Activity And Project

Have You Seen the Movie Yet?

6 - 8
Activity Time
2 to 4 hours, depending upon the number of strategies used to evaluate and create scenes (can be completed over several days)
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Activity Description

Book-to-film adaptations provide great ways for children to explore their favorite books in new ways. Before seeing a Harry Potter movie (or any other film based on a book, classic or contemporary), children can learn about filmmaking and create their own scenes based on their favorite moments from the book.

Why This Is Helpful

Reading a favorite book to find the most important or most interesting parts helps children learn the difference between the details and the heart of the story. This kind of analysis brings the story closer to the reader and helps children remember the story more clearly. When children make decisions about how scenes from the book might translate onto the movie screen, they have ownership of the story and will notice new aspects of the book and the movie because of what they have learned about filmmaking.

This activity was modified from the ReadWriteThink lesson plans "You Know the Movie Is Coming-Now What?" available online at, and "Literature Circle Roles Reframed: Reading as a Film Crew" available online at

What You Need

Here's What To Do

  1. Before beginning this activity, read a Harry Potter book (or any other book with a film adaptation, see list of possible pairings) together if you have not read it previously or reacquaint yourselves with the novel by skimming through the chapters.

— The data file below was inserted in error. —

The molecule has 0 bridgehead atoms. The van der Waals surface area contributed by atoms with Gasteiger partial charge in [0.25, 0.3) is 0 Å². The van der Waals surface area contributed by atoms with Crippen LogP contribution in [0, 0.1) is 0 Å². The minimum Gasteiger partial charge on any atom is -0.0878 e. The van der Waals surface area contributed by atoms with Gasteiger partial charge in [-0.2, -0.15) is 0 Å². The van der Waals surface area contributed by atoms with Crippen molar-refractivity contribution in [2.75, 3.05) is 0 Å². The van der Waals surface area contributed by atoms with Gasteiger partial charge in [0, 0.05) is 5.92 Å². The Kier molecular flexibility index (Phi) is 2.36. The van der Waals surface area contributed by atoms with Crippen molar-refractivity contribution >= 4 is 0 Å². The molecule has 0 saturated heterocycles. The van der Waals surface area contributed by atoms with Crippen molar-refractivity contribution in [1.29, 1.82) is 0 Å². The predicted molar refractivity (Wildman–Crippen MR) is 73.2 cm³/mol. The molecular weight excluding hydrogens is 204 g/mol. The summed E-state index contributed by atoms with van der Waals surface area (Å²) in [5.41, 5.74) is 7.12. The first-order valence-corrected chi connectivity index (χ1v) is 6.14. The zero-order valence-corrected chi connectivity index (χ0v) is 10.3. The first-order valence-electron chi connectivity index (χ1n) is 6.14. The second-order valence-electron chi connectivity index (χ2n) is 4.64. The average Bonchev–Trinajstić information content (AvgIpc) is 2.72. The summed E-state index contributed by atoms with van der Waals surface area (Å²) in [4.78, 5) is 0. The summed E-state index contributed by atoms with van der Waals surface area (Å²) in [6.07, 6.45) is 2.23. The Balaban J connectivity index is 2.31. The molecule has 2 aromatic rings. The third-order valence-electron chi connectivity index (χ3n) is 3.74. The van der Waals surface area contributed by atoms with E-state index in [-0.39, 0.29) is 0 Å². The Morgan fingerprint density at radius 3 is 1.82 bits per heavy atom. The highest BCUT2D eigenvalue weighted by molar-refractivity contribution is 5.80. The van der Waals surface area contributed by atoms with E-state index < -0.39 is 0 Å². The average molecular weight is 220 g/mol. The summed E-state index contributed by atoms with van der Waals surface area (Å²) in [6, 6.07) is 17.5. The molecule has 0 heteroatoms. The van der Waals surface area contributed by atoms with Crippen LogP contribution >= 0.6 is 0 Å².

2. Discuss the movie, using these questions as a guide:
    • What do you most look forward to?
    • What scene do you think must be included in the movie?
    • What are you afraid the director may leave out?
    • What scenes do you think can be left out without affecting the plot?
  3. Go over the Film Terms Handout together. If you would like to explore examples of some of the terms, visit the Official Harry Potter Web Site and view the trailer of a Harry Potter movie. Together, identify the film effects from the handout that are used in the trailer.  Trailers for many other, but not all, films are available online.  Consult the Internet Movie Database Trailer Gallery to search for the movie you've chosen.
  4. Have the child choose a favorite chapter from the book, and print the Bookmark Template. On the front of the bookmark, ask the child to write the title of the book and the author. The remaining space can be used to draw the book cover or to recreate a favorite scene.
  5. Explain that the child will read a favorite chapter carefully while thinking about which parts should be turned into movie scenes. Have the child use the back of the Bookmark Template to keep track of page numbers, the film effects that might be used, and a brief description of the passages from the book. (Use the Example Bookmark from Charlie and the Chocolate Factory as a model if you'd like.)
  6. Invite the child to share her or his finished bookmark with you and to discuss how the main events from the chapter might be turned into movie scenes.
  7. Leading up to watching the movie in theaters or at home, children can use new strategies to bring to life scenes from each of the chapters in the book you and the child read.

More Ideas To Try

  • Review the Roles of a Film Crew Handout. Ask the child which role(s) he or she would like to play in order to bring to life the most important scenes from the chapter. Use the following guidelines:

    • If playing the role of Storyboard Artist, the child can use the Doodle Splash, Flip Book, Comic Creator, or art supplies to design scenes.
    • Production Designer can cut out images from magazines that capture the setting and costumes as described in the story and arrange them on paper to create a scene.
    • Casting Director can use art supplies to create pictures of the characters according to the ways they are described in the chapter.
    • Sound Designer/Music Composer chooses songs that will fit into the scenes of this chapter and design a soundtrack cover using the CD/DVD Cover Creator. See the CD/DVD Cover Creator Tool page for information on using this tool.   
  • Once the child is satisfied with his or her portrayal of scenes from the book, encourage him or her to share the production with you and others.

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